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A simple model of economic geography à la Helpman-Tabuchi

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  • MURATA, Yasudada
  • THISSE, Jacques-François

Abstract

This paper explores the interplay between commodities’ transportation costs and workers’ commuting costs within a general equilibrium framework `a la Dixit-Stiglitz. Workers are mobile and choose a region where to work as well as an intraurban location where to live. We show that a more integrated economy need not be more agglomerated. Instead, low transportation costs lead to the dispersion of economic activities. This is because workers are able to alleviate the burden of urban costs by being dispersed, while retaining a good access to all varieties. By contrast, low commuting costs foster the agglomeration of economic activities.

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Bibliographic Info

Paper provided by Université catholique de Louvain, Center for Operations Research and Econometrics (CORE) in its series CORE Discussion Papers with number 2005017.

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Date of creation: 00 Feb 2005
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Handle: RePEc:cor:louvco:2005017

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Keywords: commuting costs; urban costs; transportation costs; economic geography; agglomeration;

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  1. Duranton, Gilles & Puga, Diego, 2000. "Nursery Cities: Urban Diversity, Process Innovation, and the Life-Cycle of Products," CEPR Discussion Papers 2376, C.E.P.R. Discussion Papers.
  2. Gianmarco Ottaviano & Takatoshi Tabuchi & Jacques-FranÁois Thisse, 2002. "Agglomeration and Trade Revisited," International Economic Review, Department of Economics, University of Pennsylvania and Osaka University Institute of Social and Economic Research Association, vol. 43(2), pages 409-436, May.
  3. Krugman, Paul & Elizondo, Raul Livas, 1996. "Trade policy and the Third World metropolis," Journal of Development Economics, Elsevier, vol. 49(1), pages 137-150, April.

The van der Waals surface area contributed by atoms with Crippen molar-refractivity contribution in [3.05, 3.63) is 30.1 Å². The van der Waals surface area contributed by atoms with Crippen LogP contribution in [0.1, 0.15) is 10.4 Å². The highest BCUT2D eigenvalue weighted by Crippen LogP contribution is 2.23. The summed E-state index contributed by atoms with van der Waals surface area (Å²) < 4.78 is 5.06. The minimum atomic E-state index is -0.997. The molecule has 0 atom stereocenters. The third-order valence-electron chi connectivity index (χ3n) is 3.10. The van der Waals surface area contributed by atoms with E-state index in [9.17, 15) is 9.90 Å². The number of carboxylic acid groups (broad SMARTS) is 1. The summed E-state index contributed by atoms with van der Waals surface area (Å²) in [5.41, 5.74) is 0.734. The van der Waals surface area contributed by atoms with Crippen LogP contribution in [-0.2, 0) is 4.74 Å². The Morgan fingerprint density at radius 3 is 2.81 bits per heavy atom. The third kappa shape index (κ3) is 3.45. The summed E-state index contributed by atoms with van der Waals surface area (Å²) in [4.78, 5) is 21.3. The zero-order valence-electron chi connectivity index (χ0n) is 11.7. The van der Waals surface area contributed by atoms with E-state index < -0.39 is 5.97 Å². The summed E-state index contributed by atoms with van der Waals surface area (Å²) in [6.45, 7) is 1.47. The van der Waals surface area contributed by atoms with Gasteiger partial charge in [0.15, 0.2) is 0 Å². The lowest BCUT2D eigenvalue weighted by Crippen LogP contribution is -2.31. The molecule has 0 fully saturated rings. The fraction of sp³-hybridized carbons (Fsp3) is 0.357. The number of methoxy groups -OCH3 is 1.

4. Alex Anas, 2004. "Vanishing cities: what does the new economic geography imply about the efficiency of urbanization?," Journal of Economic Geography, Oxford University Press, vol. 4(2), pages 181-199, April.
  5. TABUCHI, Takahoshi & THISSE, Jacques-François, . "Regional specialization, urban hierarchy, and commuting costs," CORE Discussion Papers RP -1967, Université catholique de Louvain, Center for Operations Research and Econometrics (CORE).
  6. Dixit, Avinash K & Stiglitz, Joseph E, 1977. "Monopolistic Competition and Optimum Product Diversity," American Economic Review, American Economic Association, vol. 67(3), pages 297-308, June.
  7. Paul Krugman, 1990. "Increasing Returns and Economic Geography," NBER Working Papers 3275, National Bureau of Economic Research, Inc.
  8. Robert-Nicoud, Frédéric, 2004. "The Structure of Simple 'New Economic Geography' Models," CEPR Discussion Papers 4326, C.E.P.R. Discussion Papers.
  9. Gianmarco I.P. Ottaviano & Frédéric Robert-Nicoud, 2006. "The 'genome' of NEG models with vertical linkages: a positive and normative synthesis," Journal of Economic Geography, Oxford University Press, vol. 6(2), pages 113-139, April.
  10. Tabuchi, Takatoshi, 1998. "Urban Agglomeration and Dispersion: A Synthesis of Alonso and Krugman," Journal of Urban Economics, Elsevier, vol. 44(3), pages 333-351, November.
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